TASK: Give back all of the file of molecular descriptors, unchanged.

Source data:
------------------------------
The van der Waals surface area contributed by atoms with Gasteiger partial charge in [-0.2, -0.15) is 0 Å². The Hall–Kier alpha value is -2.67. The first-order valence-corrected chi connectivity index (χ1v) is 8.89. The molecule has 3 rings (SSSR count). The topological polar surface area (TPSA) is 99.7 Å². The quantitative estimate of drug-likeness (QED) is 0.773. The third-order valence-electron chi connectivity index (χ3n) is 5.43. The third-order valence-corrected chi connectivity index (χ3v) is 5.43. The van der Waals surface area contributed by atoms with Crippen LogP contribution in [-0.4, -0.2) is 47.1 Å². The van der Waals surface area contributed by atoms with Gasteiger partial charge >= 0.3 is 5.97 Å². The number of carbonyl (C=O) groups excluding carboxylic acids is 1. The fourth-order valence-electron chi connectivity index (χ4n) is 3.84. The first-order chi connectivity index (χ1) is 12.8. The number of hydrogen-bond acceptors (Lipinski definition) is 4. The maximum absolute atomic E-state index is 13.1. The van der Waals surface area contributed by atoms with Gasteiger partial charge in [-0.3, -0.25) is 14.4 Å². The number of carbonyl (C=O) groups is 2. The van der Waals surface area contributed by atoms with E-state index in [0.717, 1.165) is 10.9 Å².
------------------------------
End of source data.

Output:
The van der Waals surface area contributed by atoms with Gasteiger partial charge in [-0.2, -0.15) is 0 Å². The Hall–Kier alpha value is -2.67. The first-order valence-corrected chi connectivity index (χ1v) is 8.89. The molecule has 3 rings (SSSR count). The topological polar surface area (TPSA) is 99.7 Å². The quantitative estimate of drug-likeness (QED) is 0.773. The third-order valence-electron chi connectivity index (χ3n) is 5.43. The third-order valence-corrected chi connectivity index (χ3v) is 5.43. The van der Waals surface area contributed by atoms with Crippen LogP contribution in [-0.4, -0.2) is 47.1 Å². The van der Waals surface area contributed by atoms with Gasteiger partial charge >= 0.3 is 5.97 Å². The number of carbonyl (C=O) groups excluding carboxylic acids is 1. The fourth-order valence-electron chi connectivity index (χ4n) is 3.84. The first-order chi connectivity index (χ1) is 12.8. The number of hydrogen-bond acceptors (Lipinski definition) is 4. The maximum absolute atomic E-state index is 13.1. The van der Waals surface area contributed by atoms with Gasteiger partial charge in [-0.3, -0.25) is 14.4 Å². The number of carbonyl (C=O) groups is 2. The van der Waals surface area contributed by atoms with E-state index in [0.717, 1.165) is 10.9 Å².